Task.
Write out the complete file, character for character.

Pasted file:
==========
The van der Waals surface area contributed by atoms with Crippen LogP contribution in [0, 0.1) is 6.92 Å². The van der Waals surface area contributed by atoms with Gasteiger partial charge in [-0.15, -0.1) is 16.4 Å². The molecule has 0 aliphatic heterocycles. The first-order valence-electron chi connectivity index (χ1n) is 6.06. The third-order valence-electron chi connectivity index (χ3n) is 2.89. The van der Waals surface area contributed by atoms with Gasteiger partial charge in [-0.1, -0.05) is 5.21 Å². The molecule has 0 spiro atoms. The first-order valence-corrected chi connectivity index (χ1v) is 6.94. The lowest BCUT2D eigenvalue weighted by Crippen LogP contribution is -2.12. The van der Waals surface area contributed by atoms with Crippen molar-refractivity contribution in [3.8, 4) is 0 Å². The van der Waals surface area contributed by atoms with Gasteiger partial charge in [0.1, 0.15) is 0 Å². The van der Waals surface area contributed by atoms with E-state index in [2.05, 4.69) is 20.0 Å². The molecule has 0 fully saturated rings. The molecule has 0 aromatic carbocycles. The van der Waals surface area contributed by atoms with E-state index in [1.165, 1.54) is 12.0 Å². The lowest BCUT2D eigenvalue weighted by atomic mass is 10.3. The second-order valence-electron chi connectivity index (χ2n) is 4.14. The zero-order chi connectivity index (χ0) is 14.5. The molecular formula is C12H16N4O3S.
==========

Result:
The van der Waals surface area contributed by atoms with Crippen LogP contribution in [0, 0.1) is 6.92 Å². The van der Waals surface area contributed by atoms with Gasteiger partial charge in [-0.15, -0.1) is 16.4 Å². The molecule has 0 aliphatic heterocycles. The first-order valence-electron chi connectivity index (χ1n) is 6.06. The third-order valence-electron chi connectivity index (χ3n) is 2.89. The van der Waals surface area contributed by atoms with Gasteiger partial charge in [-0.1, -0.05) is 5.21 Å². The molecule has 0 spiro atoms. The first-order valence-corrected chi connectivity index (χ1v) is 6.94. The lowest BCUT2D eigenvalue weighted by Crippen LogP contribution is -2.12. The van der Waals surface area contributed by atoms with Crippen molar-refractivity contribution in [3.8, 4) is 0 Å². The van der Waals surface area contributed by atoms with Gasteiger partial charge in [0.1, 0.15) is 0 Å². The van der Waals surface area contributed by atoms with E-state index in [2.05, 4.69) is 20.0 Å². The molecule has 0 fully saturated rings. The molecule has 0 aromatic carbocycles. The van der Waals surface area contributed by atoms with E-state index in [1.165, 1.54) is 12.0 Å². The lowest BCUT2D eigenvalue weighted by atomic mass is 10.3. The second-order valence-electron chi connectivity index (χ2n) is 4.14. The zero-order chi connectivity index (χ0) is 14.5. The molecular formula is C12H16N4O3S.